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Cambridge Immunology Network



Supervisor: Professor Nick Gay

Parkinson's disease is a chronic neurodegenerative condition characterised by the destruction of dopaminergic neurones and loss of motor control in sufferers. Our understanding of the underlying processes involved in Parkinson's disease pathogenesis is lacking, perhaps explaining why no truly long-term therapeutic options exist for treatment of the condition. Neuroinflammation is now appreciated as key component in Parkinson's disease, and other neurodegenerative disorders. Understanding how, and why neuroinflammation develops in Parkinson's sufferers may help us to understand and treat the disease.

Mutations within the gene encoding Leucine Rich Repeat Kinase 2 (LRRK2) have been shown to cause a heritable form of Parkinson's disease in some families, while such mutations are also observed to be associated with an increased risk of developing the condition in larger populations. Interestingly, mutations in LRRK2 are associated not just with the development of Parkinson's, but also other inflammatory conditions such as Crohn's disease.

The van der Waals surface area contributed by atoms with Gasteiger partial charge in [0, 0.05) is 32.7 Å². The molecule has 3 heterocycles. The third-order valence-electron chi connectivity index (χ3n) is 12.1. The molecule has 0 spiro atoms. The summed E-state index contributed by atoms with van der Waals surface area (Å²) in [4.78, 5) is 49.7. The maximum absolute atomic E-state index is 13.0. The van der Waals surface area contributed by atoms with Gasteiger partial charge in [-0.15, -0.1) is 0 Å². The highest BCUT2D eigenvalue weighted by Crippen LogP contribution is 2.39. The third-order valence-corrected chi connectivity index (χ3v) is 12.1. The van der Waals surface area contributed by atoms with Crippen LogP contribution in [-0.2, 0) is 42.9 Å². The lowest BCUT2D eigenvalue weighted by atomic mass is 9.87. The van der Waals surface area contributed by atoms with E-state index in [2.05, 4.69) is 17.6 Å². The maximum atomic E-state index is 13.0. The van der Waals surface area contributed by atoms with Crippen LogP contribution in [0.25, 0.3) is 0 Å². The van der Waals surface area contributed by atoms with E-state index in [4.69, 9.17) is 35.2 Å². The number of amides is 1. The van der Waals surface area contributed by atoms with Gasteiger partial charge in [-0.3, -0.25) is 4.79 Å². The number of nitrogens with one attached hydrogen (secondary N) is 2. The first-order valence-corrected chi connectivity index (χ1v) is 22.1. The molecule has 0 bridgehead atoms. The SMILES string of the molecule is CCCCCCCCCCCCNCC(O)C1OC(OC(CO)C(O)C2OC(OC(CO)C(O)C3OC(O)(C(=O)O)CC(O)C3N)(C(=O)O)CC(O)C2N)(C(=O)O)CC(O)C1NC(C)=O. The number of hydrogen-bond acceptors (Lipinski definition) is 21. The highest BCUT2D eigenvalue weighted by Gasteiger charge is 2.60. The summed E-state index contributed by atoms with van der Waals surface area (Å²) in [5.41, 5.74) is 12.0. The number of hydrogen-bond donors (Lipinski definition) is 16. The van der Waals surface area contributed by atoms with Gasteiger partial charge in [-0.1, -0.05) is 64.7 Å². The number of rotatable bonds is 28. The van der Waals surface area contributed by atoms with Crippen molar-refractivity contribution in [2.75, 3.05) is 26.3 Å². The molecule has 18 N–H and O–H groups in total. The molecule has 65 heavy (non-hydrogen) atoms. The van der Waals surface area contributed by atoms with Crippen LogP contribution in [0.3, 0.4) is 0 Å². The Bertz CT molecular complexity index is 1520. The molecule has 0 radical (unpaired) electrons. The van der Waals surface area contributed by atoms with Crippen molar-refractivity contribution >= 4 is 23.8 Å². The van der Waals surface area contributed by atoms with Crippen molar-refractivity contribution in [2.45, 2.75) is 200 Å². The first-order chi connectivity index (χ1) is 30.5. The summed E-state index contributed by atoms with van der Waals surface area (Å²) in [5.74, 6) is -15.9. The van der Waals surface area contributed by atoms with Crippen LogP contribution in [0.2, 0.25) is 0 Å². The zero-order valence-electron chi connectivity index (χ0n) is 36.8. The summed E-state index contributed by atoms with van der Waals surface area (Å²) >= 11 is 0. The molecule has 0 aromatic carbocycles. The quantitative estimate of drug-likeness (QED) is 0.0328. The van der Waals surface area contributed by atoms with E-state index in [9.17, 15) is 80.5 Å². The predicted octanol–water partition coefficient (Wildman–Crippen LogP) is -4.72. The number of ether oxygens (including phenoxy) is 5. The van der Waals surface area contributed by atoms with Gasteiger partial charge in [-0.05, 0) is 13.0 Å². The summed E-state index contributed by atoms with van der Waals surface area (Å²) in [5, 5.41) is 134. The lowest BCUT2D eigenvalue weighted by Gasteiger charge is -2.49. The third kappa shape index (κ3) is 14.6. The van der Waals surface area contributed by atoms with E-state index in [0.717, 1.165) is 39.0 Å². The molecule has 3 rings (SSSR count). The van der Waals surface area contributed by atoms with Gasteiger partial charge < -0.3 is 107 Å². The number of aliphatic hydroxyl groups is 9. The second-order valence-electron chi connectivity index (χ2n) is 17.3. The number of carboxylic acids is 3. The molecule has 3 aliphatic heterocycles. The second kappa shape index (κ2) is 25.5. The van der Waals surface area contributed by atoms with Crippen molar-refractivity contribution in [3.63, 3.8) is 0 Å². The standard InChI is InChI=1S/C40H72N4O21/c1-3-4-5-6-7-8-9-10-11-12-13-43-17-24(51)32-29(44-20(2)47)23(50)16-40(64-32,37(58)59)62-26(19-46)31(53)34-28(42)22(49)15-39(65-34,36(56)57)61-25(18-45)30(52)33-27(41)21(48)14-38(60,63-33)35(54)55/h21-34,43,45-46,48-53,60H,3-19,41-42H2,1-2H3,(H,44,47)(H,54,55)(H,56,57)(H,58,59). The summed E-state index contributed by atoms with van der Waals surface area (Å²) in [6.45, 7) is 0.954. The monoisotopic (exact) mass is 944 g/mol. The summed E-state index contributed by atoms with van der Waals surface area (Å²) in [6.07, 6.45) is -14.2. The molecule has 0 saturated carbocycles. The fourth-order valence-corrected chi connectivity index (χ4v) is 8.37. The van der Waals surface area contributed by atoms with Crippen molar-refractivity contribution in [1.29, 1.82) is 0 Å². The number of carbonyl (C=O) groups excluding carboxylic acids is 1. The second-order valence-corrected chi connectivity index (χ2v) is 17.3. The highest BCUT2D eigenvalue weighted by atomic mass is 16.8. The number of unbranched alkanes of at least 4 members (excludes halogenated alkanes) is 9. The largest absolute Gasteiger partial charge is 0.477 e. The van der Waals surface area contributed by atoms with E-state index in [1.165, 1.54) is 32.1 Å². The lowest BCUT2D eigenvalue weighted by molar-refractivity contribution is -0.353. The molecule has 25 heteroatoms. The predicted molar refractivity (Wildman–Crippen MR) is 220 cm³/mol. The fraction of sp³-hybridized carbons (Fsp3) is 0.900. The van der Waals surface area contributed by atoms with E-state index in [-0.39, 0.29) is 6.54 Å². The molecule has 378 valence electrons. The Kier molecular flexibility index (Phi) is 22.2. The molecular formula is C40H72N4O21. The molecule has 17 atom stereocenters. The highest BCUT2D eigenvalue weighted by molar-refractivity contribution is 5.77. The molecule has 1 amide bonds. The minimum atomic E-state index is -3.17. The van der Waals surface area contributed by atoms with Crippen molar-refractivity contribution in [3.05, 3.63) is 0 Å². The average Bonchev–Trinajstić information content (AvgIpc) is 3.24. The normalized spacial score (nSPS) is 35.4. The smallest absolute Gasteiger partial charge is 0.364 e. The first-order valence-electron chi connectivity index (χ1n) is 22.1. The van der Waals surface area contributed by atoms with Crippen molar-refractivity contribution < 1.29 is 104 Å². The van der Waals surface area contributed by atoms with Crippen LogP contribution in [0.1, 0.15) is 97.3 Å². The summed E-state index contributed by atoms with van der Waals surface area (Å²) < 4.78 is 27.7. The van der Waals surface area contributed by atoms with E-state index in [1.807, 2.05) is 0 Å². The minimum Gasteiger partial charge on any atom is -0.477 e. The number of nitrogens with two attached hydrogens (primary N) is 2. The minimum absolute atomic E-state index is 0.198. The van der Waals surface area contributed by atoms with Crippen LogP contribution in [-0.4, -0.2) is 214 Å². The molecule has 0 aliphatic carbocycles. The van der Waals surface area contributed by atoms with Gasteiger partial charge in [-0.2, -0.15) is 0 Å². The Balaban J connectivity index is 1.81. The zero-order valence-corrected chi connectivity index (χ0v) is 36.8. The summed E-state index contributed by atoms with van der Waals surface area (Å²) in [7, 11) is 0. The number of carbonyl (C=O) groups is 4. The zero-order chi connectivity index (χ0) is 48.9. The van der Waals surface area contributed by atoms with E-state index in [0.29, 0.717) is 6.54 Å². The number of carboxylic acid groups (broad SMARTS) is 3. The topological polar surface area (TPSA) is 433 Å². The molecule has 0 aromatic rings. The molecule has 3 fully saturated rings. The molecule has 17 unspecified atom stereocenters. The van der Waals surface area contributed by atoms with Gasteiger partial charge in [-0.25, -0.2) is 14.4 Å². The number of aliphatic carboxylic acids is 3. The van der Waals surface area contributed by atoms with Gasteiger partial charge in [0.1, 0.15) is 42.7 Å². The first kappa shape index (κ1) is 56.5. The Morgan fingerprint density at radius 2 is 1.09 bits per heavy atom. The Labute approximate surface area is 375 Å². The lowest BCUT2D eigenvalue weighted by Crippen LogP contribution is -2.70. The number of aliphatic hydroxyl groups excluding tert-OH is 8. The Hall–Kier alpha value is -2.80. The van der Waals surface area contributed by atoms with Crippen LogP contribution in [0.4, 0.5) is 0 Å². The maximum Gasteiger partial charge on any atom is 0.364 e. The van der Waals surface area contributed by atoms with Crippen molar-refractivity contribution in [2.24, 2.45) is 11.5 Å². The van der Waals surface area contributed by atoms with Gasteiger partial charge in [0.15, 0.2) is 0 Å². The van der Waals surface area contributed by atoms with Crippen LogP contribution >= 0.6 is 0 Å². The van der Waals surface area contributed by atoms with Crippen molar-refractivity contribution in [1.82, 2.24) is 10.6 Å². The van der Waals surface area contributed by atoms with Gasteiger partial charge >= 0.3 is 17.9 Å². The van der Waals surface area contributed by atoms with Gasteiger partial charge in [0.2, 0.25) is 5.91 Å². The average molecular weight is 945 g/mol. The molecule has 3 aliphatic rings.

Given the association of LRRK2 with innate immune conditions, and the role of inflammation in Parkinson's disease pathology, my research focuses on uncovering the ways LRRK2 may modulate innate immune signalling and processes.

To this end, I have been working between the labs of Professor Nick Gay and Professor Clare Bryant to investigate LRRK2 at the biochemical, molecular, and cellular levels. I employ a wide range of techniques towards this aim, from protein expression and purification, to tissue culture techniques, and transcriptomic analysis.

Not available for consultancy


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Person keywords: 
flow cytometry
cellular immunology
immune signalling
sterile inflammation
Toll-like receptors
protein purification
x-ray crystallography
immune system
Innate Immune System